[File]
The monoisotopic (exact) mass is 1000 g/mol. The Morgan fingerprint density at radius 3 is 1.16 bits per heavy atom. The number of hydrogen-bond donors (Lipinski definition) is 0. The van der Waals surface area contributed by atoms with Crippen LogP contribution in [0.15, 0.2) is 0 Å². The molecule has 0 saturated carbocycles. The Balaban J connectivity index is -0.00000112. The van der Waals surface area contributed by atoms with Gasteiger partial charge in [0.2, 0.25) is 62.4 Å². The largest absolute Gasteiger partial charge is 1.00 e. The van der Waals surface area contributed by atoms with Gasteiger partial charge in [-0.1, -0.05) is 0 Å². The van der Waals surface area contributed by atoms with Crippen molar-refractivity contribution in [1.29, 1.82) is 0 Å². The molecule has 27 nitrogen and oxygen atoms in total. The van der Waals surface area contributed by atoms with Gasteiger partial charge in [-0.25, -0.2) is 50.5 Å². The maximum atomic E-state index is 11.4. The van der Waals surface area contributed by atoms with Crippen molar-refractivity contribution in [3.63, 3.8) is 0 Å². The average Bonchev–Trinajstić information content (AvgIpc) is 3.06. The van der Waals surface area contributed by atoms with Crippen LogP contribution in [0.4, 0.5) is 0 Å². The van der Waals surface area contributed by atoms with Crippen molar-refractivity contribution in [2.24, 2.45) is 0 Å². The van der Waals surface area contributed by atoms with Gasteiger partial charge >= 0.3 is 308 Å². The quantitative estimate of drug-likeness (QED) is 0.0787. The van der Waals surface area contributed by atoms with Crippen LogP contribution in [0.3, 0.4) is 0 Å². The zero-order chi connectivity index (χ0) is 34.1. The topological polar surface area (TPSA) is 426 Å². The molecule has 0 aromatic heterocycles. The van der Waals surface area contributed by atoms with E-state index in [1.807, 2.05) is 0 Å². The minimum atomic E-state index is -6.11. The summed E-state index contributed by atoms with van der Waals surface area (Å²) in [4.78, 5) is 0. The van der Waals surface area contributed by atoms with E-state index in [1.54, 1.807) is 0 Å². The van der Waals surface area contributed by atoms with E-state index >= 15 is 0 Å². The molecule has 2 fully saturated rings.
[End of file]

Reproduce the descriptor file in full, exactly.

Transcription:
The monoisotopic (exact) mass is 1000 g/mol. The Morgan fingerprint density at radius 3 is 1.16 bits per heavy atom. The number of hydrogen-bond donors (Lipinski definition) is 0. The van der Waals surface area contributed by atoms with Crippen LogP contribution in [0.15, 0.2) is 0 Å². The molecule has 0 saturated carbocycles. The Balaban J connectivity index is -0.00000112. The van der Waals surface area contributed by atoms with Gasteiger partial charge in [0.2, 0.25) is 62.4 Å². The largest absolute Gasteiger partial charge is 1.00 e. The van der Waals surface area contributed by atoms with Gasteiger partial charge in [-0.1, -0.05) is 0 Å². The van der Waals surface area contributed by atoms with Crippen molar-refractivity contribution in [1.29, 1.82) is 0 Å². The molecule has 27 nitrogen and oxygen atoms in total. The van der Waals surface area contributed by atoms with Gasteiger partial charge in [-0.25, -0.2) is 50.5 Å². The maximum atomic E-state index is 11.4. The van der Waals surface area contributed by atoms with Crippen molar-refractivity contribution in [3.63, 3.8) is 0 Å². The average Bonchev–Trinajstić information content (AvgIpc) is 3.06. The van der Waals surface area contributed by atoms with Crippen LogP contribution in [0.4, 0.5) is 0 Å². The van der Waals surface area contributed by atoms with Crippen molar-refractivity contribution in [2.24, 2.45) is 0 Å². The van der Waals surface area contributed by atoms with Gasteiger partial charge >= 0.3 is 308 Å². The quantitative estimate of drug-likeness (QED) is 0.0787. The van der Waals surface area contributed by atoms with Crippen LogP contribution in [0.3, 0.4) is 0 Å². The zero-order chi connectivity index (χ0) is 34.1. The topological polar surface area (TPSA) is 426 Å². The molecule has 0 aromatic heterocycles. The van der Waals surface area contributed by atoms with E-state index in [1.807, 2.05) is 0 Å². The minimum atomic E-state index is -6.11. The summed E-state index contributed by atoms with van der Waals surface area (Å²) in [4.78, 5) is 0. The van der Waals surface area contributed by atoms with E-state index in [1.54, 1.807) is 0 Å². The van der Waals surface area contributed by atoms with E-state index >= 15 is 0 Å². The molecule has 2 fully saturated rings.